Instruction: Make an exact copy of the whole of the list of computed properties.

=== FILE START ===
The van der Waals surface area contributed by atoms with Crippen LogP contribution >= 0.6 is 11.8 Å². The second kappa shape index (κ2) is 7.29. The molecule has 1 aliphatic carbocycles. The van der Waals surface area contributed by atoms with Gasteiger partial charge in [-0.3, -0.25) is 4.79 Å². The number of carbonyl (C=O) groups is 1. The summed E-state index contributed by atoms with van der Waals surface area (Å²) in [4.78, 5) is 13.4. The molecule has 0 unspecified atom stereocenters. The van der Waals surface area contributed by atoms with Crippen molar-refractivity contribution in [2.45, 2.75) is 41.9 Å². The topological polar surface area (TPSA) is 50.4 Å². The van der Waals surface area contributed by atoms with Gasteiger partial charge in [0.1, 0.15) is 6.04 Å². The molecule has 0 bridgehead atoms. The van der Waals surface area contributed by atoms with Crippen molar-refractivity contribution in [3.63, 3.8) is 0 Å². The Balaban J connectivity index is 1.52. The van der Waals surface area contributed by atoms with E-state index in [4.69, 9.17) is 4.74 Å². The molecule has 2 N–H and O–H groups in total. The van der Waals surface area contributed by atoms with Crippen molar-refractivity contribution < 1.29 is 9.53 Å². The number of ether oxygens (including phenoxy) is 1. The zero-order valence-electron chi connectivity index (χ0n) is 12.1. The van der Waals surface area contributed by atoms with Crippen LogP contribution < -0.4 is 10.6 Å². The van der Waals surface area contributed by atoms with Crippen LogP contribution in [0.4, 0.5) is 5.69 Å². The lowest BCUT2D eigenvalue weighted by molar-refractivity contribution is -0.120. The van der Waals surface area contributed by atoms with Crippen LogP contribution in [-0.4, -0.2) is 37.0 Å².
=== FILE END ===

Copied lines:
The van der Waals surface area contributed by atoms with Crippen LogP contribution >= 0.6 is 11.8 Å². The second kappa shape index (κ2) is 7.29. The molecule has 1 aliphatic carbocycles. The van der Waals surface area contributed by atoms with Gasteiger partial charge in [-0.3, -0.25) is 4.79 Å². The number of carbonyl (C=O) groups is 1. The summed E-state index contributed by atoms with van der Waals surface area (Å²) in [4.78, 5) is 13.4. The molecule has 0 unspecified atom stereocenters. The van der Waals surface area contributed by atoms with Crippen molar-refractivity contribution in [2.45, 2.75) is 41.9 Å². The topological polar surface area (TPSA) is 50.4 Å². The van der Waals surface area contributed by atoms with Gasteiger partial charge in [0.1, 0.15) is 6.04 Å². The molecule has 0 bridgehead atoms. The van der Waals surface area contributed by atoms with Crippen molar-refractivity contribution in [3.63, 3.8) is 0 Å². The Balaban J connectivity index is 1.52. The van der Waals surface area contributed by atoms with E-state index in [4.69, 9.17) is 4.74 Å². The molecule has 2 N–H and O–H groups in total. The van der Waals surface area contributed by atoms with Crippen molar-refractivity contribution < 1.29 is 9.53 Å². The number of ether oxygens (including phenoxy) is 1. The zero-order valence-electron chi connectivity index (χ0n) is 12.1. The van der Waals surface area contributed by atoms with Crippen LogP contribution < -0.4 is 10.6 Å². The van der Waals surface area contributed by atoms with Crippen LogP contribution in [0.4, 0.5) is 5.69 Å². The lowest BCUT2D eigenvalue weighted by molar-refractivity contribution is -0.120. The van der Waals surface area contributed by atoms with Crippen LogP contribution in [-0.4, -0.2) is 37.0 Å².